Chuck and I got our coffee at the same place for many years. He was in his 70s when I met him. We read the newspapers together, and sometimes he asked me a question like, “What do you think about all these people coming up from Mexico?” With no leading note at all. He just wanted to know one reasonable person’s opinion. I would tell him mine, and he’d say, “Hmmm.” We might chat a little more, or we might not.
I asked a friend what to wear to the shrink: “Should I try to look extra crazy, or more sane?” “Just be yourself,’ she added. Totally lame.
Every time I wore red lipstick, Chuck told me I looked beautiful. I loved that. We asked after each other’s families, and shared happy news and sad news. Sometimes we shared secrets, like that we were sad, or that we hoped someone would change his mind. We bemoaned the unfair singleness of the single (isn’t she so sweet? isn’t he so nice?)– including, sometimes, myself.
No marriages, no kids, I told the nurse. She asked me if I’d had suicidal or homicidal thoughts. You can’t say, well, I think about killing my students all the time! At least I was finding my thoughts funny. It wasn’t easy to sit there. Did I have support? Oh, yes, lots of family, nice friends. And then the mental status game, counting back by 7s. I totally knew that was coming! Why didn’t I practice?
Chuck was saucy. He liked to tell the story of getting thrown in the “clap shack” when he was in the military. (He didn’t actually had the clap. Or at least that was part of the story.) He always referred to one of our other friends as “Big Ugly.” Every time he saw someone he knew, he said, “Hey!” like a gleeful sports announcer. Whenever he introduced me to someone, he said, “And, you know, she speaks French!” sounding part proud father and part giddy suitor. As he got older, he had to be on dialysis, so he couldn’t drink. He took me to lunch at a nice restaurant once, and I felt awkward ordering a glass of wine, since he couldn’t indulge. “No! Get one!” he insisted.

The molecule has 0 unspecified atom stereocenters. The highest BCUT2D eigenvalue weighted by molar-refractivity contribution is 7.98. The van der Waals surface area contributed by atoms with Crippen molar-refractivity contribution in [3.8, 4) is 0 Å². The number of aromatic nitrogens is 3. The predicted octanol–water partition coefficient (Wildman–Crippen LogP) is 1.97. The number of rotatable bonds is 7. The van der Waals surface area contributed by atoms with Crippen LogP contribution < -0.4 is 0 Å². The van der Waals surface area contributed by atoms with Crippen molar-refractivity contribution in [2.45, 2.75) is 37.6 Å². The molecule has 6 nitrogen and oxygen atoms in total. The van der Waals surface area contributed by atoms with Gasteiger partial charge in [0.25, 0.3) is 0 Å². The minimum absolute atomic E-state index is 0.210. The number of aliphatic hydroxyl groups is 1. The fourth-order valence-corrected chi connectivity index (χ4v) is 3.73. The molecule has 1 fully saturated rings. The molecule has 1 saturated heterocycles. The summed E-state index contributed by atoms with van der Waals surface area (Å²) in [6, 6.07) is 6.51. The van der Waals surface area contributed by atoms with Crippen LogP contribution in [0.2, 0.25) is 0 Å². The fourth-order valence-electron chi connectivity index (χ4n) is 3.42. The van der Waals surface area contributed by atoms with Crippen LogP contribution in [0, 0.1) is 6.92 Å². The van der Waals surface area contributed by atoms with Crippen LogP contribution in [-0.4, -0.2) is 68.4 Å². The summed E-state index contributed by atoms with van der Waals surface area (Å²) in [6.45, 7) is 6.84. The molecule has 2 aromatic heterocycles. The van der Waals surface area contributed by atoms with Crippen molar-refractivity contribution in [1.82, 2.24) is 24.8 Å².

“You have a lot of biological tendencies to anxiety,” the doctor told me. “You can either tough it out, and be uncomfortable a lot, or we can give you something else.” The anxious patient, the same woman who had three glasses of wine last night, thought, I don’t want to put these crazy chemicals in my body! What will they do to me?
We partied together. Chuck came to my 30th birthday and my housewarming, and I went to his 80th birthday. At my party, we danced together. His wife put a napkin on his bald head for a photo. At Chuck’s 80th, the bar was packed. Everyone was wearing a button with a photo of the birthday boy at a different age. I sat next to a friend of his and heard stories about riding the streetcar over a high, scary bridge, from KCK to KCMO, and stealing shoes from shoe stores.
As I stomped back into the snow, prescriptions in hand, I thought about my grandmother. The one I never knew. She was mentally ill. Much sicker than I am now, or ever have been. I had gone to this appointment for her, and everybody who was suffering in the brain and didn’t get any good drugs.
I worried about Chuck dying pretty much from the time we met. Because he was old, and I loved him, and I knew I would miss him. Even when I’m brain-sick, I can follow his lead. Through exhausting and painful dialysis session, through small disappointments, and worries about family and friends, he set the example: chatting with acquaintances, occasional drinking parties, and puzzling out the news of the day. If I can keep all that up, I’ll be all right.